For recommendations to buy the best printers online, refer our Printers Buying Guide.

Sours: https://www.moglix.com
Expert Picks: Top-Rated Printers

Laser Printers

Looking for a color laser printer? Let us help you in finding the best laser printer?

With a wide range of electronics available in the market, it often gets confusing to differentiate one product from its competitor or to choose one that best fits your requirements. This is where Croma steps in. At Croma, we take pride in helping you buy. Croma is committed to understanding your needs and helping you find the product best suited for you! We believe a purchase is just the first step to a relationship that will last for years to come.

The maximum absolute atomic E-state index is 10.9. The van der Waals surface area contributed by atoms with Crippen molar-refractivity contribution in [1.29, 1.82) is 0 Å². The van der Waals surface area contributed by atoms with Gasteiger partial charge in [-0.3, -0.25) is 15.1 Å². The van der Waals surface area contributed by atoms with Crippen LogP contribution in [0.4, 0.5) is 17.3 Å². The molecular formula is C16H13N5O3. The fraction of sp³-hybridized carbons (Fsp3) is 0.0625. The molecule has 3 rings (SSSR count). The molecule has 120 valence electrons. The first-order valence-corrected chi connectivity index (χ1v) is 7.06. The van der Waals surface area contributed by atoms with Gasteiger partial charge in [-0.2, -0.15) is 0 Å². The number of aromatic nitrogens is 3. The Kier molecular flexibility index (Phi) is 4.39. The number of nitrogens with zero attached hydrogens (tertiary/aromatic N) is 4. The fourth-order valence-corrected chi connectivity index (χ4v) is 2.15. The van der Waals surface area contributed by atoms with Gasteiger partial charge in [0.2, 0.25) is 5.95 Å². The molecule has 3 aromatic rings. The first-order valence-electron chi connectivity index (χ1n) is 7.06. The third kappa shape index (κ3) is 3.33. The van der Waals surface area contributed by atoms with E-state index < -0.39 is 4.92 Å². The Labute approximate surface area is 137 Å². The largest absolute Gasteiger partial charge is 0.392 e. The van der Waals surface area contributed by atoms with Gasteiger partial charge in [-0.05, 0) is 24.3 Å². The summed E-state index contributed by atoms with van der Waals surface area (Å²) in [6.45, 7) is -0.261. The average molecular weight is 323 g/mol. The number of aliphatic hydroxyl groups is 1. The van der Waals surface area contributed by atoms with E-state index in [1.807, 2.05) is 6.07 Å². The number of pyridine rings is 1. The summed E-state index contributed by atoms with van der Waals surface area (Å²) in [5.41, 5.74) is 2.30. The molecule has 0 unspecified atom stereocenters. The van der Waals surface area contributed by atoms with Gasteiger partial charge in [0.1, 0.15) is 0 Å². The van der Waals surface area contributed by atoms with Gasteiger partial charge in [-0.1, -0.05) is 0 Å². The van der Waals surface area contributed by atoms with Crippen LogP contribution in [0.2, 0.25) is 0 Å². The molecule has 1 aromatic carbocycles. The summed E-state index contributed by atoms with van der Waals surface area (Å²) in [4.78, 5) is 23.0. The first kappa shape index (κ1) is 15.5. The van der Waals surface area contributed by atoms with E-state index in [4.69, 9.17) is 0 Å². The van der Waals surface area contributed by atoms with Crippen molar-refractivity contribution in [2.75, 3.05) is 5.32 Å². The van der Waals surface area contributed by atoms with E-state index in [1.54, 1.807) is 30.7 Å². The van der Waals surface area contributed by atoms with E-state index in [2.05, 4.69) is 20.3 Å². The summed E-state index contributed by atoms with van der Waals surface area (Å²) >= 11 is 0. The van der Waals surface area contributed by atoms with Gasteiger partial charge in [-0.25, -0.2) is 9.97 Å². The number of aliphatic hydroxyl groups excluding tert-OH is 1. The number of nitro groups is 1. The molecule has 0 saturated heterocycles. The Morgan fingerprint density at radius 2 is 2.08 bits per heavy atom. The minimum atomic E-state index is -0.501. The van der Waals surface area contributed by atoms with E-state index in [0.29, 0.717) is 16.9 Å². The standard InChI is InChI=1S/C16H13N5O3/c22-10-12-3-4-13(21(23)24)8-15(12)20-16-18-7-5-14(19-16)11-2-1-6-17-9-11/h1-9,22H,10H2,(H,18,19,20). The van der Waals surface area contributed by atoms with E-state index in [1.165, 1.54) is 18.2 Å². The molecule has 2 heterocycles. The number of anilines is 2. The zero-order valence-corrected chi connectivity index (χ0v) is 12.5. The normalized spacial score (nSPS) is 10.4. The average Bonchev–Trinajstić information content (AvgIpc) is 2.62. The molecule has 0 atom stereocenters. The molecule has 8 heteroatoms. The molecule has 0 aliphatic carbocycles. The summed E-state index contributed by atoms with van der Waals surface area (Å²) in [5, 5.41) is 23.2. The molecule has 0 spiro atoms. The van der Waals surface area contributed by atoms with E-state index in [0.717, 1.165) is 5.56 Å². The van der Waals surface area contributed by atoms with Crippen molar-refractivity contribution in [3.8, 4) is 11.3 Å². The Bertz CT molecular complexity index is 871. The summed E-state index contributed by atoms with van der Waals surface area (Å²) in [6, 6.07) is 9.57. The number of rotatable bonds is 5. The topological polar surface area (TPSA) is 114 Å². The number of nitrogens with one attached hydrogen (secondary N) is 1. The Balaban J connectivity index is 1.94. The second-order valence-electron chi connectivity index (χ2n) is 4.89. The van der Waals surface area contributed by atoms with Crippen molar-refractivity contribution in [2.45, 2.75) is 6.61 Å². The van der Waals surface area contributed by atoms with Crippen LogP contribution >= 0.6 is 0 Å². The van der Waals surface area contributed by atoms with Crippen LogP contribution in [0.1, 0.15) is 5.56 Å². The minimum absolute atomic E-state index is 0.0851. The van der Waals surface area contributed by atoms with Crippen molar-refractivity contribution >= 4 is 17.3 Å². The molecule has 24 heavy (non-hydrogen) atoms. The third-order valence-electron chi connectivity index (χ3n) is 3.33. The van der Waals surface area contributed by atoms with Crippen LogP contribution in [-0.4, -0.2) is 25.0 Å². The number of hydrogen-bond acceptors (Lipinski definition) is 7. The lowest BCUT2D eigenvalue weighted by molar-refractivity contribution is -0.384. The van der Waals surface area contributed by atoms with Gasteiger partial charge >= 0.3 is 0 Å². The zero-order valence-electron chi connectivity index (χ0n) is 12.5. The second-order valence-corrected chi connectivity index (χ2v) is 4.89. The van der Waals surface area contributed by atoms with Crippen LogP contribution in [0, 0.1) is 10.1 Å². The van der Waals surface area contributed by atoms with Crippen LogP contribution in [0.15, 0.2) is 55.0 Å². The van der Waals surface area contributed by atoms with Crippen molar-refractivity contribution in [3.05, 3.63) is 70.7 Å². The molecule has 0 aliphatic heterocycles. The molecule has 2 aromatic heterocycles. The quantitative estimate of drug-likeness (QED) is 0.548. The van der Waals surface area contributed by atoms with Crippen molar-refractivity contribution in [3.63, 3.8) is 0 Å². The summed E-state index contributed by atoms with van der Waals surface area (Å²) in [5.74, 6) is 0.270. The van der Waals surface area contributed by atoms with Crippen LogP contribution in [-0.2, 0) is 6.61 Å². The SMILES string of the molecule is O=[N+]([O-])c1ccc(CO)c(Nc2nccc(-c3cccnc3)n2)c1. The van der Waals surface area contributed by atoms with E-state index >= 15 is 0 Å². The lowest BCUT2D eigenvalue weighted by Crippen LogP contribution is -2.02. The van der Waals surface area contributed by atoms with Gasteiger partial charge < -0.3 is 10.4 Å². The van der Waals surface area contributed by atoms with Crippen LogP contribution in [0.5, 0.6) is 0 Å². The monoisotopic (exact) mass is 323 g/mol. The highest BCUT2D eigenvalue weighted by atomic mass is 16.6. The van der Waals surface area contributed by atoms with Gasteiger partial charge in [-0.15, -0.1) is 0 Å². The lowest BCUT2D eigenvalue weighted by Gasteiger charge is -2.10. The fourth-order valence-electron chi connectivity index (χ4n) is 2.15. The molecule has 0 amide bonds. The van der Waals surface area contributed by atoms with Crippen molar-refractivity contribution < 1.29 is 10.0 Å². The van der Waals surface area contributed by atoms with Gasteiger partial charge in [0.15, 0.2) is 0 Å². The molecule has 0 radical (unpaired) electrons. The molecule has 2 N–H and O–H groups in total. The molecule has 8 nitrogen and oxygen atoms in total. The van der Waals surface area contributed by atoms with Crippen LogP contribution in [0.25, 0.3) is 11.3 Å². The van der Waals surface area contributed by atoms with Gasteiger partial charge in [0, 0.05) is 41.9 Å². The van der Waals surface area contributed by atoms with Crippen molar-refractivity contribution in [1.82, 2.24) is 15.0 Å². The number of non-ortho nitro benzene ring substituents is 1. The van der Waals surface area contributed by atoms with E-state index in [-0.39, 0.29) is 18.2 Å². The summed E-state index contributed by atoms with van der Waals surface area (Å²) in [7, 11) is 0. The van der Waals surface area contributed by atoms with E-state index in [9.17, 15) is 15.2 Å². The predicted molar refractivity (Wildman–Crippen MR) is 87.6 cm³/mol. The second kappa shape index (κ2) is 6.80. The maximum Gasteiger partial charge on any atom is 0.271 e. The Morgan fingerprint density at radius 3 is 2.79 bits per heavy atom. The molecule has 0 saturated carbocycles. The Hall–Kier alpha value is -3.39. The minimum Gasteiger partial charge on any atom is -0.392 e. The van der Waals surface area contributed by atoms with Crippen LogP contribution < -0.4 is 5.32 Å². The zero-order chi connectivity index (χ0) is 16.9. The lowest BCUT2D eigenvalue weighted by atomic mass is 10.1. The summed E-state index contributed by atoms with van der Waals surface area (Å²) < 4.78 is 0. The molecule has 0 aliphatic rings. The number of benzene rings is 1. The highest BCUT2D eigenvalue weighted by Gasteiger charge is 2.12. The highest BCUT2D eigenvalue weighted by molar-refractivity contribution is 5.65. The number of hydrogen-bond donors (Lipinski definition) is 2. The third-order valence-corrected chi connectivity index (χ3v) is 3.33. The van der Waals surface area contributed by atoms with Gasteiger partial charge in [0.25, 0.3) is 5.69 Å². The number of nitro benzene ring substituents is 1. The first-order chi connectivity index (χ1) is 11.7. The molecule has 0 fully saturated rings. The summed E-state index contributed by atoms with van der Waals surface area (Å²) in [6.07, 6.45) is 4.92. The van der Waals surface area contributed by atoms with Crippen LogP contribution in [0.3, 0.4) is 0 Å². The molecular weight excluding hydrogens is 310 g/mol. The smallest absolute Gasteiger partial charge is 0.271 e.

Croma brings you the best variety of laser printers to cater to your high-quality and cost-saving printing requirements. If you are looking forward to buying laser printers online, Croma is the place! With wide options of monochrome and colour laser printers, we offer the best quality at the best price.


What to look for while buying a Laser Printer

With rapid industrialization in India, the demand for laser printers have risen to a great extent. Best suited for industrial and office purposes, laser printers can also be used for home printing for their speed and precision. Laser Printers offer great advantages where high volume of printouts with long-term cost efficiency is the main objective.